No hay-making on a Sunday but the Anglicans did.
I was taking my air-gun out one Sunday morning and the punishment for that was a table-spoonful of castor oil, and sent to bed with tummy ache for the rest of the day. [you’d have them up for child abuse now]
By now I had a motorbike and I nearly got disinherited for putting a new clutch into it, instead of going to chapel… this was my friend Kenneth Garnett helped me. He was the main mechanic.
Dad never slapped us or anything. But we did respect his words of wisdom and caution.
Now, 1940s and wartime, I was in a reserved occupation, so luckily I was not called up, but the farmers were called upon to produce more food; milk, beef, lamb, etcetera, and plow up… a lot of the fields had to be plowed up and to grow cereals and vegetables like kale and turnips.
I’ll just tell you this story of a country lad, who went to join the army and the interviewing officer were looking through his credentials, and some of the parentage was a bit dodgy … in doubt, yes. So he asked the lad, he said, “were you born out of wedlock?”, and he said, “No, out of Matlock”.
Cottages could keep a pig for their own use. And this is another little story. They used to send an inspector around every now and again, just to see that you just had the one or whatever. And the story is that the inspector called on this farm, and he said “I’ve called to see the swine.” And the wife said, “Oh, you’re just too late! He’s just got up yon field” [laughter].
1943 I was elected first chairman of Rathmell Young Farmers’ Club, and this opened my horizons considerably! We had dances, debates, stock-judging sports, public speaking, and many inter club activities. Sheep-shearing and talks by various people, and of course… girls.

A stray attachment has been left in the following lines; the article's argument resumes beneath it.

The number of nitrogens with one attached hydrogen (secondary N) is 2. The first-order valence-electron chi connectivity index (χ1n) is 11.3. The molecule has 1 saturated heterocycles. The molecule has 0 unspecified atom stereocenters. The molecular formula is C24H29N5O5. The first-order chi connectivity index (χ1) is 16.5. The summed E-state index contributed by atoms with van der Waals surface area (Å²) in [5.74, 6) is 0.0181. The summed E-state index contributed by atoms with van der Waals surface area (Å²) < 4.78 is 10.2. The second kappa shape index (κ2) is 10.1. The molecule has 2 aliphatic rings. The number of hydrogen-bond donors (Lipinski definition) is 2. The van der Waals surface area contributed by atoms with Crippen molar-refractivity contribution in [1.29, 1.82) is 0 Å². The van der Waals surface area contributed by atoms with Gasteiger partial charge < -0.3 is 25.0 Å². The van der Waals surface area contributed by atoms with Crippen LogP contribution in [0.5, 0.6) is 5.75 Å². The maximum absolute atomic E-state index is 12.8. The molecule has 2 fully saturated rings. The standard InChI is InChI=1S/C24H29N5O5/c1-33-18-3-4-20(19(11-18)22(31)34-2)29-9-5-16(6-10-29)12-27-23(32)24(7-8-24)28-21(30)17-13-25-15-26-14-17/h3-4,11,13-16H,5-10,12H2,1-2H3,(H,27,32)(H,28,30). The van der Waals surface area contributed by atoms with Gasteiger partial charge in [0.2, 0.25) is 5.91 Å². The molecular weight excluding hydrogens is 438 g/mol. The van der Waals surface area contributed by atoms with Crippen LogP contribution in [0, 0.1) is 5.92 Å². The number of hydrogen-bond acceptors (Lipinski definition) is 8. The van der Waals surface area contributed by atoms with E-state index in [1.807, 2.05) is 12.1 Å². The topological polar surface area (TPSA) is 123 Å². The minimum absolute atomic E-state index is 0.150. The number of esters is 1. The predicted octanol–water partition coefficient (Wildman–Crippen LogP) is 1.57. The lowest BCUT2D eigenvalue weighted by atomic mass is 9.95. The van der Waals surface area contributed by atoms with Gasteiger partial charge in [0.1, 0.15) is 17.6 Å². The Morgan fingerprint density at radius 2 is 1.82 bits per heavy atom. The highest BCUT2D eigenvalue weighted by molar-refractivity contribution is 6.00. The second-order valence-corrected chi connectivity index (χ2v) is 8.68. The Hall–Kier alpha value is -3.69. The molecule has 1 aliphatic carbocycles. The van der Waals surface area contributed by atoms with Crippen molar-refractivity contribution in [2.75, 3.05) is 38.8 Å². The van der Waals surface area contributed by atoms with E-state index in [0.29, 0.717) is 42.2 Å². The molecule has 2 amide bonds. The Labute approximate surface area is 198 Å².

Still wartime. I was in the A.R.P., and … [laughing] … it’s not Dad’s Army, is it? Home Guard. I was going to join the Home Guard, but when they found I were in the A.R.P., they wouldn’t have me. The RAF took over Falcon Hotel, Settle, and 40 landgirls were billeted at Cappleside Hall, so things began to liven up a bit! Evacuees from Bradford…about 20 and a teacher, who was my wife Olive’s sister. More about that later!
I’ll tell you of my first love. She was a local, a farmer’s daughter called Marjorie, same age as myself, secretary of YFC. So we met up quite a lot. She didn’t enjoy perfect health, plagued with bouts of asthma, especially in pollen time, but she was a grand lass and I courted her for two years.
Not like the couple who courted for 10 years, and the girl said to the lad, she said, “Isn’t it time we were getting wed?” And the young man said, “Nay lass, who’d have us now?”.
I was very well-received by her parents having supper there about once a week. Mostly toast and baked beans.